Dave Zirin:  And that’s how you played so long.

Micheal Ray Richardson:  Yes.

Dave Zirin:  It sounds like a much better quality of life than playing in the NBA.

Micheal Ray Richardson:  Oh, my God. It’s like night and day. People don’t understand how the life is in Europe. It is so laid back. Because in America when you take a lunch break, it’s either 30 or 40 minutes. In Italy, it is a true siesta. You go to lunch at noon, and you don’t have to be back to work till 3:30 or 4:00, so you can go home, you can take a nap, you can do whatever.

Dave Zirin: Wow.

Micheal Ray Richardson:  So it’s a whole different lifestyle.

Dave Zirin:  Wow. I also understand that when you played in the USBL, you roomed with the legendary Nancy Lieberman.

Micheal Ray Richardson:  Yes.

Dave Zirin:  What was that about?

Micheal Ray Richardson:  Her and I was roommates. I remember that she wanted to play basketball, and at that time there was no girl leagues, so they gave her an opportunity to come and play up in the USBL. So she came to play on our team, and so all the guys saw her as a female, and they were going to try to be tough with her and stuff. So I took her under my wing, and I was like her protector. But even to this day, Nancy and I are really, really close friends.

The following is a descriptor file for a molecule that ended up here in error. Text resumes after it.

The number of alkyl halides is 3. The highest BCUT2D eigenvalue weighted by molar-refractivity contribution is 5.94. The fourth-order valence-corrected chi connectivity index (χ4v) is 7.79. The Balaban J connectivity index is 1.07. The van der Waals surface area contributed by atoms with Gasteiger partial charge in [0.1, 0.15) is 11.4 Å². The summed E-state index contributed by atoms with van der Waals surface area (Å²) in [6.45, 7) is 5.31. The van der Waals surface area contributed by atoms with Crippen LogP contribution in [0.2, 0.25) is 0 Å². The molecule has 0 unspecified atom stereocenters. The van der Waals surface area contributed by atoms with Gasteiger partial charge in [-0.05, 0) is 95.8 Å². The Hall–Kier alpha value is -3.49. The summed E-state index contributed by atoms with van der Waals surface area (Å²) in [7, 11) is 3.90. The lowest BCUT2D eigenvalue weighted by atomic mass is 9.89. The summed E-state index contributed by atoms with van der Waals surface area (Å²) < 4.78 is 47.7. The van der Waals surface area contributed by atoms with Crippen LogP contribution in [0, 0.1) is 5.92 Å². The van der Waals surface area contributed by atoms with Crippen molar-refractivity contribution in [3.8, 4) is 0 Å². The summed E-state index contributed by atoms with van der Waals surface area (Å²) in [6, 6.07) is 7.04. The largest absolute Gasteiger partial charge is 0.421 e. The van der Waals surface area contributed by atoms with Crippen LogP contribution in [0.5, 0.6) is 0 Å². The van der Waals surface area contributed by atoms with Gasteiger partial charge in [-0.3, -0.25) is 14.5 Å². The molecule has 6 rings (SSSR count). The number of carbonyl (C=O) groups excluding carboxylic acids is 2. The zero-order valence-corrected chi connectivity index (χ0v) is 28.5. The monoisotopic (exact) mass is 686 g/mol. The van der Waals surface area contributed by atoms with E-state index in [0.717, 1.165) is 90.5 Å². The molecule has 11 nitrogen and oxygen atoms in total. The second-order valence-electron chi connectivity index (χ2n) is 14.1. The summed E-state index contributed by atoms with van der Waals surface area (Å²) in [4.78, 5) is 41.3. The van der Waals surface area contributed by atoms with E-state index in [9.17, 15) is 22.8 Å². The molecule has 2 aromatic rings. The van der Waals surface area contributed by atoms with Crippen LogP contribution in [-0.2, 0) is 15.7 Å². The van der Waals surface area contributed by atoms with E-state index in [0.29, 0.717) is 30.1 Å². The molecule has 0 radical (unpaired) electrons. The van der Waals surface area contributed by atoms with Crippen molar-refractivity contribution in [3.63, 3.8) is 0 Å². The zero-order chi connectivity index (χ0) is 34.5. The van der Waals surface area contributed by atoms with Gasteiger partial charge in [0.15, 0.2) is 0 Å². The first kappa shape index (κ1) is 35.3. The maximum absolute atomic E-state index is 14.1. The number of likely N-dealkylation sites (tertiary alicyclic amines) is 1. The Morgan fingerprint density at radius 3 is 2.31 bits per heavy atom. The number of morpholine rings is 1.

Dave Zirin:  That’s fantastic. She’s a legend unto herself, so it’s great to hear when legends become friends.

Michael Ray, my mom is here in the studio, and I know moms can mean a lot. Could you speak a little bit about your mom and what she meant to you?

Micheal Ray Richardson:  There’s nobody like mom. No matter what you do, mom is going to be mom. She’s going to tell you what’s wrong from what’s right, but she’s never going to turn her back on you. She’s never going to treat you no different no matter what you are going through, she’s going to be there for you, 100%.